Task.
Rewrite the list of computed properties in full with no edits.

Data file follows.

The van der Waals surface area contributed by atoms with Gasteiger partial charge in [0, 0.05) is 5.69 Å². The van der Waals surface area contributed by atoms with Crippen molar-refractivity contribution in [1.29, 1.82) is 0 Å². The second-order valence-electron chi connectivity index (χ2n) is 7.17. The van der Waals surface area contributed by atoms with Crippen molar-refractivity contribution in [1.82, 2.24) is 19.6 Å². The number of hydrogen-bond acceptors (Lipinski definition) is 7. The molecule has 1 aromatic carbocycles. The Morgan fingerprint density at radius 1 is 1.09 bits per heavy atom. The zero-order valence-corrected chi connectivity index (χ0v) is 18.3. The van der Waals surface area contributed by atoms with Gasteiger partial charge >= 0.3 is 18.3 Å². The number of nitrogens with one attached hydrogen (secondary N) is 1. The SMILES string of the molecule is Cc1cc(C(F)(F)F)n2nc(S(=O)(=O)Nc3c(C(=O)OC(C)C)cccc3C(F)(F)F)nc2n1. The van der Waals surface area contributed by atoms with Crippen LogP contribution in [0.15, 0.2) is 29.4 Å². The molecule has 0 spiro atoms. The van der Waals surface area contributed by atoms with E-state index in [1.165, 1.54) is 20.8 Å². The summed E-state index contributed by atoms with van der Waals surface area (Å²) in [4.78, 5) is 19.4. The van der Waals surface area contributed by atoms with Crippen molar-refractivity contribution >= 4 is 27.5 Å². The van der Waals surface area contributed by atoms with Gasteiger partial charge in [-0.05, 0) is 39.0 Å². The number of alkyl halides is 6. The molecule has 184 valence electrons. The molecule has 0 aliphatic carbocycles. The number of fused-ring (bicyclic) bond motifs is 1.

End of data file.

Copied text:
The van der Waals surface area contributed by atoms with Gasteiger partial charge in [0, 0.05) is 5.69 Å². The van der Waals surface area contributed by atoms with Crippen molar-refractivity contribution in [1.29, 1.82) is 0 Å². The second-order valence-electron chi connectivity index (χ2n) is 7.17. The van der Waals surface area contributed by atoms with Crippen molar-refractivity contribution in [1.82, 2.24) is 19.6 Å². The number of hydrogen-bond acceptors (Lipinski definition) is 7. The molecule has 1 aromatic carbocycles. The Morgan fingerprint density at radius 1 is 1.09 bits per heavy atom. The zero-order valence-corrected chi connectivity index (χ0v) is 18.3. The van der Waals surface area contributed by atoms with Gasteiger partial charge >= 0.3 is 18.3 Å². The number of nitrogens with one attached hydrogen (secondary N) is 1. The SMILES string of the molecule is Cc1cc(C(F)(F)F)n2nc(S(=O)(=O)Nc3c(C(=O)OC(C)C)cccc3C(F)(F)F)nc2n1. The van der Waals surface area contributed by atoms with Crippen LogP contribution in [0.15, 0.2) is 29.4 Å². The molecule has 0 spiro atoms. The van der Waals surface area contributed by atoms with E-state index in [1.165, 1.54) is 20.8 Å². The summed E-state index contributed by atoms with van der Waals surface area (Å²) in [4.78, 5) is 19.4. The van der Waals surface area contributed by atoms with Crippen molar-refractivity contribution >= 4 is 27.5 Å². The van der Waals surface area contributed by atoms with Gasteiger partial charge in [-0.05, 0) is 39.0 Å². The number of alkyl halides is 6. The molecule has 184 valence electrons. The molecule has 0 aliphatic carbocycles. The number of fused-ring (bicyclic) bond motifs is 1.